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There are basically two swage tool designs available on the market. The most common of those is the bench-mounted system, which typically bolts to the top of your reloading bench. RCBS makes another tool that it calls the Primer Pocket Swager Combo 2 that accomplishes the same objective of removing the military crimp, but instead of bolting to the bench, it screws into the top of the reloading press, much like your dies do. I haven’t personally used this style of swage tool, but the theory seems to be a good one, and with a manufacturer’s suggested retail price of $42.45, it is less than half of what most bench-mounted models generally cost. The good news here is that, with the proper tools, it isn’t very difficult to take the crimps out, and once removed, you don’t ever have to do it again, unless of course you run afoul of some more of the military stuff.
Cracks, Slits & More
Growing up in a poor family, we all had to scrimp and save wherever we could, and because of that I still sometimes use things until they literally fall apart. But while that might make good sense when it comes to an old pair of work boots, it certainly isn’t a good idea for rifle cartridge cases. All the stretching and reforming that the brass undergoes in the firing and reloading processes can stress the metal beyond its limits. Cracks and splits generally start to form from the inside of the brass and may go undetected until they burst through to the outside.
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For this reason, I like to keep track of how many times each piece of rifle brass has been loaded and then discard it long before a problem has a chance to develop. I sometimes place a hash mark on the heads of the brass each time I load it, which provides an easy reference as to its history. Sometimes, however, cracks can occur after only a few loadings, and to help further ensure I don’t experience a problem, I use a simple little tool that I make myself to check for beginning cracks. Starting with either a small screwdriver or a piece of heavy-gauge wire, you should grind the tip off to a sharp point and then bend it at a right angle. Once formed, it must be capable of being inserted directly inside the cartridge case so the point can be rubbed up and down near the base. Doing so allows you to feel the resistance produced by the crack, and when that happens the brass should be immediately tossed.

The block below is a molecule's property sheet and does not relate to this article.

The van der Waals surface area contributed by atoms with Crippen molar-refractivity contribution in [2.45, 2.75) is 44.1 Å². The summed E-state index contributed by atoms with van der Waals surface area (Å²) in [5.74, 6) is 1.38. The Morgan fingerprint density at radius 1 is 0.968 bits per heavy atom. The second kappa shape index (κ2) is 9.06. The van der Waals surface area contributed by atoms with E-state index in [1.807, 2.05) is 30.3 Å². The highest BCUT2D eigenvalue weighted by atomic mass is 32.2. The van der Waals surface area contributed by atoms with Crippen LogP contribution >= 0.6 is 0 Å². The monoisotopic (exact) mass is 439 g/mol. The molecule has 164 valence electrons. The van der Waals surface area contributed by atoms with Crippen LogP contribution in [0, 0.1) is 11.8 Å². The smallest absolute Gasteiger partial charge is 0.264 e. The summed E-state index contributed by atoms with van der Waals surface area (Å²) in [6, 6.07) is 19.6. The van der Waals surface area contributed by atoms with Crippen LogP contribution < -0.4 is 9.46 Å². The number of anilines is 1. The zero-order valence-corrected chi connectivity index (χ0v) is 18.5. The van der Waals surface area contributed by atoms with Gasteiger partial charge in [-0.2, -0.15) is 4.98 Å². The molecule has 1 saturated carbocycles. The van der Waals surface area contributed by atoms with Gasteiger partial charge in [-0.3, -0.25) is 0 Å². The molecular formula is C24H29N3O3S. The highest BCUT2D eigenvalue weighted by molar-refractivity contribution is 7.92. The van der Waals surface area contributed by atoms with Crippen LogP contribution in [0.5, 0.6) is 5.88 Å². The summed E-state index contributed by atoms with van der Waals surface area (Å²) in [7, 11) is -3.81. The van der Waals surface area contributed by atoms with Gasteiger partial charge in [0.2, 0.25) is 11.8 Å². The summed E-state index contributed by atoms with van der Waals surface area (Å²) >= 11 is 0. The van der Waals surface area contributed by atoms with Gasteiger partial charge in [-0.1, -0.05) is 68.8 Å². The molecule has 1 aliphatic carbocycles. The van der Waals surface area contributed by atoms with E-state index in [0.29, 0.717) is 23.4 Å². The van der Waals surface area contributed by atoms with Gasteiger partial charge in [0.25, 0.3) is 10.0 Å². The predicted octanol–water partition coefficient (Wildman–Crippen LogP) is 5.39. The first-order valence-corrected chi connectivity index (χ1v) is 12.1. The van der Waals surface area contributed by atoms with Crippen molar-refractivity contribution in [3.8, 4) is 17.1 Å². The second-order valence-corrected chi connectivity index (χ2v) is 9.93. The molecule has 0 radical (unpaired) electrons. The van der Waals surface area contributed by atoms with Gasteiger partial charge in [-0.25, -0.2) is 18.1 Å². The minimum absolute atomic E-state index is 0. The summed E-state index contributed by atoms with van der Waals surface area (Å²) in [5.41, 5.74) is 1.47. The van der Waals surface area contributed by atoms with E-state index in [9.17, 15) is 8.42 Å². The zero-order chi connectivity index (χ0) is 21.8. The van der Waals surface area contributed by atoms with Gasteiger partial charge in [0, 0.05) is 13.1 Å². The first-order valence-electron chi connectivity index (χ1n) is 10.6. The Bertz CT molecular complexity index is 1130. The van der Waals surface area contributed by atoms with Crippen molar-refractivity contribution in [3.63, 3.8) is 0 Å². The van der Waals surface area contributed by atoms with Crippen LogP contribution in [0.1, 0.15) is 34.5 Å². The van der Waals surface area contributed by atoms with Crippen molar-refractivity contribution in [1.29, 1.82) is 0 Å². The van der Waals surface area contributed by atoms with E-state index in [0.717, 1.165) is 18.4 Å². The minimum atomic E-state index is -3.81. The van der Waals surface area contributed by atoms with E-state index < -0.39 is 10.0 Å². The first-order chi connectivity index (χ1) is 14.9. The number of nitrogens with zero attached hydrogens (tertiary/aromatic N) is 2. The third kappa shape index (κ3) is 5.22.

Long before you can seat a primer and drop in the powder charge, there will be a considerable amount of case prep work necessary. Some of those procedures can be a bit time consuming and cumbersome to accomplish, but there are some great new tools available to make those jobs less of a burden. One great example is RCBS’ electric Trim Pro 2 case trimmer. For many years I have used a variety of hand-cranked case trimmers and on many occasions worn myself out doing so. On the other hand, the Trim Pro 2 makes those tasks quick and nearly painless. Once the unit has been set to the proper trim length, all you have to do is stick the cartridge case in the shell holder and push down on the handle. The Trim Pro 2 literally takes over from that point on, and within a few seconds your case is perfectly trimmed to the proper length.
Another great tool that has the ability to speed up your reloading is the Lyman Case Prep Xpress. This is an all-inclusive motorized tool that allows you to easily and quickly debur and chamfer the necks of the brass, uniform the flash holes of the primer pockets and even clean and lubricate the case necks. At the top of the unit are five receptors which various tools of your selection may be attached to. Once you have screwed those tools into place and the Case Prep Xpress is turned on, all five stations turn simultaneously, allowing you to move from station to station processing your brass. The tools included with the unit are a VLD (inside neck) deburring tool, an outside deburring tool, large and small primer pocket cleaners, large and small primer pocket reamers, large and small primer pocket uniformers, a brass shavings brush, three case neck lube brushes and a tube of mica dry lube. The versatility inherent in the Lyman Case Prep Xpress will allow you to prep brass ranging from tiny .17-caliber centerfires all the way up to the big-bore .458s in a quick and efficient manner.
No matter how careful you are to adequately lube your cases for resizing, I feel confident when I say that at some point in time you will experience an “Oh s&#%” moment and have to find a way to break loose a stuck case that has been jammed tight up inside your resizing die. My best advice here is to not wait for this problem to occur. Go ahead and purchase a stuck case removal kit now to have on hand for when that moment strikes. These are simple little tools that generally cost less than $30, but they are certainly worth a bundle.